Monday, June 05, 2006

Dogwoods and Demons

this is an audio post - click to play
For the first time in weeks, we were both available and feeling social. I drove up to Vancouver and he cooked dinner for me: salmon, herbed red potatoes, and fresh green beans. Then we went for a walk, under the japanese dogwoods, which are flowering so brilliantly right now. It was warmish and misty. The moisture in the air collected on my hair and eyelashes--its just as well that I don't wear makeup. I liked the feel of his fingers on the back of my neck, so cool after the warmth of the night air. Their coolness made my nipples hard and gave me gooseflesh. He smelled wonderful: his natural scent mixed deliciously with soap and his creaky leather jacket.

We walked to a cafe and had lattes and shared a strawberry rhubarb galette and talked quite a lot. He makes me laugh and I make him laugh, but we did talk seriously about a few things.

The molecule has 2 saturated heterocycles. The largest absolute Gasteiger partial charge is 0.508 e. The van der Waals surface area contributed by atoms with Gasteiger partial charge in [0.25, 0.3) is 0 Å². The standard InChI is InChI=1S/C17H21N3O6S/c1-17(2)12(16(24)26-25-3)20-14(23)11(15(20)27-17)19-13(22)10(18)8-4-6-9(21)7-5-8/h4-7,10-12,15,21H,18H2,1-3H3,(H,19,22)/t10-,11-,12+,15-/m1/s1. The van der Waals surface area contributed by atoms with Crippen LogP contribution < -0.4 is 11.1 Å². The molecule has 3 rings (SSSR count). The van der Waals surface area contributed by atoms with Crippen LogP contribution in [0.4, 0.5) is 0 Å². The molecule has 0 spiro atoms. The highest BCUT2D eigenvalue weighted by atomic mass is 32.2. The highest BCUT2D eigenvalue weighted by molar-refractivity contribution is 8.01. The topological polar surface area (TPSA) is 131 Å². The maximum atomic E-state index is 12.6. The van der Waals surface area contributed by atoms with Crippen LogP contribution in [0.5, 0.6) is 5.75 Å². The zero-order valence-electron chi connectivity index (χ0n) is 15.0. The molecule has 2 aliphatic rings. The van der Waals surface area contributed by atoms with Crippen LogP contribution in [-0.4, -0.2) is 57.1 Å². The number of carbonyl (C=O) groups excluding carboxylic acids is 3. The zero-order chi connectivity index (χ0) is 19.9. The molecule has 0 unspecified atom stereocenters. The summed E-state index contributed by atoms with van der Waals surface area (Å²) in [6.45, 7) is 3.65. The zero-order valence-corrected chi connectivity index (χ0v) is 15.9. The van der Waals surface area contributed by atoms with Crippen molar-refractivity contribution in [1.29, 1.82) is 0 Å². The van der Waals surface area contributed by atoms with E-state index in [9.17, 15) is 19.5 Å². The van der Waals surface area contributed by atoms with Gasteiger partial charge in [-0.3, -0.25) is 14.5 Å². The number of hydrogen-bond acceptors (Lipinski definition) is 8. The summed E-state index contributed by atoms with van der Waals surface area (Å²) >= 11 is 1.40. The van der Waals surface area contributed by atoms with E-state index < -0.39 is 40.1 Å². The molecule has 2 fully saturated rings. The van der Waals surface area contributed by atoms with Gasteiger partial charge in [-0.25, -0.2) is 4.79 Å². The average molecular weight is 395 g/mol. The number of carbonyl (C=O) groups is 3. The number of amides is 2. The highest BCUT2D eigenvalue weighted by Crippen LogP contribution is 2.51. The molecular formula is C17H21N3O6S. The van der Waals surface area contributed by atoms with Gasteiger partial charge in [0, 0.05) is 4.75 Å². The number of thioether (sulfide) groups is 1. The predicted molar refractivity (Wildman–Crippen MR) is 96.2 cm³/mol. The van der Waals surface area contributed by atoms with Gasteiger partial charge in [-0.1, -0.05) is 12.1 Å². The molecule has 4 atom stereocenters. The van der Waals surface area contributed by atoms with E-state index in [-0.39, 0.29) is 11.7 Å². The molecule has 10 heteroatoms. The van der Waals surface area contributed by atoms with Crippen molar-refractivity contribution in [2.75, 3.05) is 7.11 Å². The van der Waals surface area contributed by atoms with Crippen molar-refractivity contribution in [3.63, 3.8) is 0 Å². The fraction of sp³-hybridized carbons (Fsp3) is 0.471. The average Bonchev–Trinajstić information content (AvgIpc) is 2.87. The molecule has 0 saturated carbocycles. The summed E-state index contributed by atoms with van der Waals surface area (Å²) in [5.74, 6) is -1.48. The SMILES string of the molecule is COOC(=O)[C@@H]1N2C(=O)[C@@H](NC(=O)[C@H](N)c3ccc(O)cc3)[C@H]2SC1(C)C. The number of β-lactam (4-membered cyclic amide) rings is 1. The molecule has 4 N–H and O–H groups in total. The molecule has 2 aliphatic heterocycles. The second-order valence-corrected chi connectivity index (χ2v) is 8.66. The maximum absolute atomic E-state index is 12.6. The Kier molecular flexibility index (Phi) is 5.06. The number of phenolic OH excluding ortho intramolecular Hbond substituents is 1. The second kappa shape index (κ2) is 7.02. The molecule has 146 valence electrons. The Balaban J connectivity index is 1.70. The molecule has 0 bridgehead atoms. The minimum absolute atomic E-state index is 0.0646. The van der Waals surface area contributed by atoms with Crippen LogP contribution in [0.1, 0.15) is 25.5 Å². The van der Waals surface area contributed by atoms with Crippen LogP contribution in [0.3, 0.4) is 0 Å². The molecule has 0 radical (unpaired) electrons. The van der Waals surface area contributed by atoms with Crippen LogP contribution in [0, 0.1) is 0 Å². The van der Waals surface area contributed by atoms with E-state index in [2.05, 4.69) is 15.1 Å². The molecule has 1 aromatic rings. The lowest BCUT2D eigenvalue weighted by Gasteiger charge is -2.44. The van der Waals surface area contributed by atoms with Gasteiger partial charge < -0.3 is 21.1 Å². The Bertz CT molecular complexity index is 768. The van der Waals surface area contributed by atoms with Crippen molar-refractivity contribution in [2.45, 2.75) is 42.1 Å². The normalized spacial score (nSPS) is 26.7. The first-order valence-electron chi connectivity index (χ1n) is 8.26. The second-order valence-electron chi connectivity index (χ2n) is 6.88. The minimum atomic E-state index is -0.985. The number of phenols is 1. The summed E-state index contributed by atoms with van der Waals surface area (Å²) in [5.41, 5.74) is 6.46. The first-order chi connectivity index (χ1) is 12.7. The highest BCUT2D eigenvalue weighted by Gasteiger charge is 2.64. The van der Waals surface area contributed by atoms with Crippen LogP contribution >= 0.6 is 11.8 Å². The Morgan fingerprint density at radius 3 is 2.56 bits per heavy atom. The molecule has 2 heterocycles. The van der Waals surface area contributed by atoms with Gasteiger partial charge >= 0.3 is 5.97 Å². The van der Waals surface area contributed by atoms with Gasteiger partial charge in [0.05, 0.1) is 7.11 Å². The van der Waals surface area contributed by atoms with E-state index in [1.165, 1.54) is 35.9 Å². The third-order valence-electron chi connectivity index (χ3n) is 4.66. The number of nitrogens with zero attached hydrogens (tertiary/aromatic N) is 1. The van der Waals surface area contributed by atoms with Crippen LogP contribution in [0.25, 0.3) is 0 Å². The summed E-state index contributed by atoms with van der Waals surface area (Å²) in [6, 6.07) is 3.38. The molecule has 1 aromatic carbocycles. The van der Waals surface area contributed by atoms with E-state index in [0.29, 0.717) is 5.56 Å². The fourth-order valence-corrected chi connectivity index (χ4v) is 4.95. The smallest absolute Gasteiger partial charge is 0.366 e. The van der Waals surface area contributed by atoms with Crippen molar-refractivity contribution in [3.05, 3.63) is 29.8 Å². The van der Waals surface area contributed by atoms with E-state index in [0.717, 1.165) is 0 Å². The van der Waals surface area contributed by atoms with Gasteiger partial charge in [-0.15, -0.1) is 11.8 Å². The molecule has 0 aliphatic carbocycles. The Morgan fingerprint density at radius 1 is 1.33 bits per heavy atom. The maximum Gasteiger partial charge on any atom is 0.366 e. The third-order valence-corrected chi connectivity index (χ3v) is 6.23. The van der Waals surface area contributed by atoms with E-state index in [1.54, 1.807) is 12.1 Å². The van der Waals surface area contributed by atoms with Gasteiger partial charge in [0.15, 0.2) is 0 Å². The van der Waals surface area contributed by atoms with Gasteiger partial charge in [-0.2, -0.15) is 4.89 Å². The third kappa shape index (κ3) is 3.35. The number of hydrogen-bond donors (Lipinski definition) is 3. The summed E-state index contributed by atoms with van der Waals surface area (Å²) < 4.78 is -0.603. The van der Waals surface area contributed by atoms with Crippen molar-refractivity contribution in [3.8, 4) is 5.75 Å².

He said I say the most disconcerting things at times, particularly because I seem so serene and collected most of the time. Very Mona Lisa with my dark eyes and mysterious smiles. Silly man.

He said he thinks I'm an amazing woman, and that my complicated past and present aren't off-putting for him, despite my efforts to use it to keep him at a distance.

He said I'm simply more aware of and more forthcoming about my demons than most people, and admires the fact that I have the courage to actually do something about them. He said that I'm not alone, and one day I'll realize that the demons I'm wrestling that seem so personal are the same demons that dog all of humanity.

He said that one day he knows I'll realize that my demons are a valid and valuable part of me and come to accept them instead of struggling with them, and when that happens I will feel enriched and, if not whole, at least a lot less torn.

It made me uncomfotable, him so focussed on me, refusing to let me turn the conversation to a more comfortable topic, but I recognized the wisdom in what he said. I hope that day of enlightenment comes soon.

In the meantime, I will continue to be thankful for the good people in my life, who speak their truths honestly and compassionately.

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